- How many brothers and sisters does your spouse have?
- What is your spouse’s best friend’s name?
- Do you have breakfast together in the morning?
- Who does the grocery shopping?
- Do you attend (insert place of worship)?
- What restaurants do you enjoy dining at together?
- Who usually cooks, and who cleans?
- What time does your spouse go to / return from work?
- Before you go to sleep, do you and your spouse watch TV or read?
- What is the most important holiday for your family, and where do you typically celebrate?
- How often do you see each other’s families?
- Who woke up first this morning?
- What did each of you have for breakfast today?
- What mode of transportation did you use to come to the interview today?
The questions USCIS officers may ask during your interview may seem intrusive, but they are simply trying to determine if your marriage is genuine. If your marriage is real, you have nothing to worry about. The most important thing to remember is that USCIS officers are not trying to trick you. If you are asked a question whose answer you don’t know or can’t remember (e.g., specific dates, places, etc.), it is perfectly acceptable to say, “I am sorry officer, I don’t know—it’s been a while.” Just be yourself!
How Should I Prepare for My Adjustment of Status Interview?
Typically, when a couple receives their interview notice, they will have about four (4) to six (6) weeks to prepare. Your interview confirmation notice will include a great deal of information about what you should take with you to the interview, which you should begin collecting and organizing early on to give yourself ample time. This information may include, but is not limited to:
- Originals of any documents submitted to USCIS, e.g., passport(s), U.S. visa, most recent I-94, birth certificates, marriage certificate, divorce decree(s), employment authorization card (EAD), social security card, state ID, etc.
- Your sponsoring spouse’s proof of citizenship (or, in some situations, legal permanent residence), proof of employment, and pay stubs.
- A completed and sealed medical examination report (Form I-693), if not previously submitted to USCIS.
- Evidence in support of your shared life, e.g., wedding invitation, lease agreement(s), joint mortgage, joint bank and credit card statements, active health and auto insurance policies, utility bills showing joint residence, photo album (with copies ready to be given to the officer), etc.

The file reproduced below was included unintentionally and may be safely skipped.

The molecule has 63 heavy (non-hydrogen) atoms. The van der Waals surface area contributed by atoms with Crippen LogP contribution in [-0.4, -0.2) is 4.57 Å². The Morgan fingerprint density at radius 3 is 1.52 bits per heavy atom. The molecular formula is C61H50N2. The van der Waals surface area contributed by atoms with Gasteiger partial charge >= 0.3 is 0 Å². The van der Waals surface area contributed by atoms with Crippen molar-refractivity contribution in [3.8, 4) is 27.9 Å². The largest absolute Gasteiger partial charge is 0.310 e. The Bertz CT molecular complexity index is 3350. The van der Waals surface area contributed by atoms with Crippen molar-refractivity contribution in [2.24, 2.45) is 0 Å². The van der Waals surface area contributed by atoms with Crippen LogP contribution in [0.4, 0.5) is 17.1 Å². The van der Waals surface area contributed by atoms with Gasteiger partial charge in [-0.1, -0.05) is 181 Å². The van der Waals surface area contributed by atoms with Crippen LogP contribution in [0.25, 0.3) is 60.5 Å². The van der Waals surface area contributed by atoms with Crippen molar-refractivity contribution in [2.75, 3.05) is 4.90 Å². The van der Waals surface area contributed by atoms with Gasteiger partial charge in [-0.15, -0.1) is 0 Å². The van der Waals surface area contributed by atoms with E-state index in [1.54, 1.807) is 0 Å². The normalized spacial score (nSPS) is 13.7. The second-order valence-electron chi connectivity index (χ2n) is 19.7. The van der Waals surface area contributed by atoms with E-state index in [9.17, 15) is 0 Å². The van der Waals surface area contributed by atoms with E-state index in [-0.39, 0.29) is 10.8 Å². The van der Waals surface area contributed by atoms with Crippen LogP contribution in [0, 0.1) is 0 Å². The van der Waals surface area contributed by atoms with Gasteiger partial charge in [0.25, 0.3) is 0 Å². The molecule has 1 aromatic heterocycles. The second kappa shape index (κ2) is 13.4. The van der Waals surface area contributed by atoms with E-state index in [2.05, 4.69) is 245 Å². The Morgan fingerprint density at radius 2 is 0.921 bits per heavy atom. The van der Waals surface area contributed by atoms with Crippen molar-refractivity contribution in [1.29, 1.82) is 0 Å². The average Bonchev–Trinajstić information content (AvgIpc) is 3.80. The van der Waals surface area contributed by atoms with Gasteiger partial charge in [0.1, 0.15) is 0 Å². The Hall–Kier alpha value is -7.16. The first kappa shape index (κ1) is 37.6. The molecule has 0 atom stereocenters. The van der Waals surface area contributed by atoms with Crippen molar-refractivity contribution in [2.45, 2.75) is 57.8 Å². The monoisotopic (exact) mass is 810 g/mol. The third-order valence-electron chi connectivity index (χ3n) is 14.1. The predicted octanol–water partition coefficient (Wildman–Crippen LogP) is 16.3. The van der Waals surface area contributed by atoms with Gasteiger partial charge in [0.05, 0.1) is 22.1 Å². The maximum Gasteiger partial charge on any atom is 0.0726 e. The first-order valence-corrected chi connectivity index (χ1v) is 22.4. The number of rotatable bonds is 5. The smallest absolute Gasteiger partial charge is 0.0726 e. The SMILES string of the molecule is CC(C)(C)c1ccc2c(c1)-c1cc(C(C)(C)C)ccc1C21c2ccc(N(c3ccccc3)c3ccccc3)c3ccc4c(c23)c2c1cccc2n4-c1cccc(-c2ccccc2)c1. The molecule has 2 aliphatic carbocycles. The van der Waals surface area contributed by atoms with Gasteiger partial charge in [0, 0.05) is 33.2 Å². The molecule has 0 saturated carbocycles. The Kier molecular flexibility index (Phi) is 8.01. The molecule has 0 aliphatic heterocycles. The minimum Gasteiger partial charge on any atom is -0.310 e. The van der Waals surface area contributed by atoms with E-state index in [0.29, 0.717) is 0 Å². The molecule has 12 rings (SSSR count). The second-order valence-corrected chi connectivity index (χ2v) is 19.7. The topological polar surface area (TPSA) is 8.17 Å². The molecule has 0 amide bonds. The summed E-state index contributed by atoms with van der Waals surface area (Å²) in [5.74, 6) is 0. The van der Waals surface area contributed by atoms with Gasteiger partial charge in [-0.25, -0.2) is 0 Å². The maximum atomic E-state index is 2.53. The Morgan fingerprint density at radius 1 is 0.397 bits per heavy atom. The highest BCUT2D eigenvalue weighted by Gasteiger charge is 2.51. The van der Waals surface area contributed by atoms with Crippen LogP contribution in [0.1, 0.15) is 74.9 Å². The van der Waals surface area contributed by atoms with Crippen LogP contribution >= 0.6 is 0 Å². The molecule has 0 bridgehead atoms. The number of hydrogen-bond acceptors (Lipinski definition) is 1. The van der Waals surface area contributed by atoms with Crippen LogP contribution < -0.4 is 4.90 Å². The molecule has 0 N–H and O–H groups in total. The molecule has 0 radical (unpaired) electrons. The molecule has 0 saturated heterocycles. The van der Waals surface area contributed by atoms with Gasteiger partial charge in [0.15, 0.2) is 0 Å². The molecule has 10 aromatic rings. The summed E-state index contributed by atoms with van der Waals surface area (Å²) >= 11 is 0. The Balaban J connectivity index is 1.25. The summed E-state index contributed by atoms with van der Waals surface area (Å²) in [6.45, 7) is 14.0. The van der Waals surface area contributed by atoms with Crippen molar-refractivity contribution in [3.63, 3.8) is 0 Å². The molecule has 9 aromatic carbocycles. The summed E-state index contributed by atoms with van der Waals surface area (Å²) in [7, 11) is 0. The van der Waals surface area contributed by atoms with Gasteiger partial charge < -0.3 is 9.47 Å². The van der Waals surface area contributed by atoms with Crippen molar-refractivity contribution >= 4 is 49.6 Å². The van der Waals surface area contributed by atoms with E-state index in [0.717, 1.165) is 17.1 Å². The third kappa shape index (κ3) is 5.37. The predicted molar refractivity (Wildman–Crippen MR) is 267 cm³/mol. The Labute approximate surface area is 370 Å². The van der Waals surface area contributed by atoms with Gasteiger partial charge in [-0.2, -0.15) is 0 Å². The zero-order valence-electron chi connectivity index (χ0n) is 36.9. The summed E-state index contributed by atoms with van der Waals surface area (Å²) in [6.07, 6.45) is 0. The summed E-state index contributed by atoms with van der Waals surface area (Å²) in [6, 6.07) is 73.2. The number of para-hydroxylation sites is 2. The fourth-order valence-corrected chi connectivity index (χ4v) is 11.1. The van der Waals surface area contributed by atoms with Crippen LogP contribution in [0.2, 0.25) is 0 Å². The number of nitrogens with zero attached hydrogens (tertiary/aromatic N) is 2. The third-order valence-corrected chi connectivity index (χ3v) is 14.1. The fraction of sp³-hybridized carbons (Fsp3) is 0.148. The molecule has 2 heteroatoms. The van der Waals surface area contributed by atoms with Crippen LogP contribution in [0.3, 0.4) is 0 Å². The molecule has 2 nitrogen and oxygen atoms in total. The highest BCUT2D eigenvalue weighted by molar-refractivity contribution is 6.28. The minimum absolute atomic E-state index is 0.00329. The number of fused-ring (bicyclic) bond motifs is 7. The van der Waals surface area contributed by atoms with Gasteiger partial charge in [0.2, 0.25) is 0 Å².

- Evidence in support of life changes, such as the birth of a child or a newly acquired job by the petitioner since your application was submitted, which may include your child’s birth certificate or an employment verification letter, if applicable.
It’s important to be prepared with answers to the officer’s questions. You and your spouse should go over possible questions and work together to recall memories. But, it’s equally important not to “over memorize” facts ahead of time. A rehearsed presentation may cause a red flag. Again, be yourself.
Most importantly though, you need to remain calm, be truthful and transparent. If there is a question you are not sure of or do not know the answer to, say so. No relationship is perfect. So, do not avoid answers that reveal difficulties in your relationship. Honesty goes a long way!
What Happens After My Adjustment of Status Interview?
If the officer determines that your marriage is valid based on a preponderance of the evidence (meaning, greater than 51%), he or she will recommend your application for approval and initiate the issuance of your Green Card.
While some officers do not mind telling you whether your case will be recommended for approval right then and there, most assert the usual, “We will conduct a final review of your case and, if everything looks good, you will receive your decision in the mail.”
If, on the other hand, the interview leaves some questions unanswered or some doubt about the veracity of your relationship, you will either receive a request for additional evidence or be scheduled for a second interview.
USCIS offices around the country are pushing to issue Green Cards as soon as practicable, but internal staffing, pandemic-related limitations, and new policy changes may delay the process in your area. You and your spouse can check the status of your case at any time during the process.
While not required, the best way to ensure peace of mind throughout the adjustment of status process, including the marriage-based interview, is to have competent counsel by your side.
Finally, remember to enjoy your immigration journey. It’s a privilege and an honor, after all!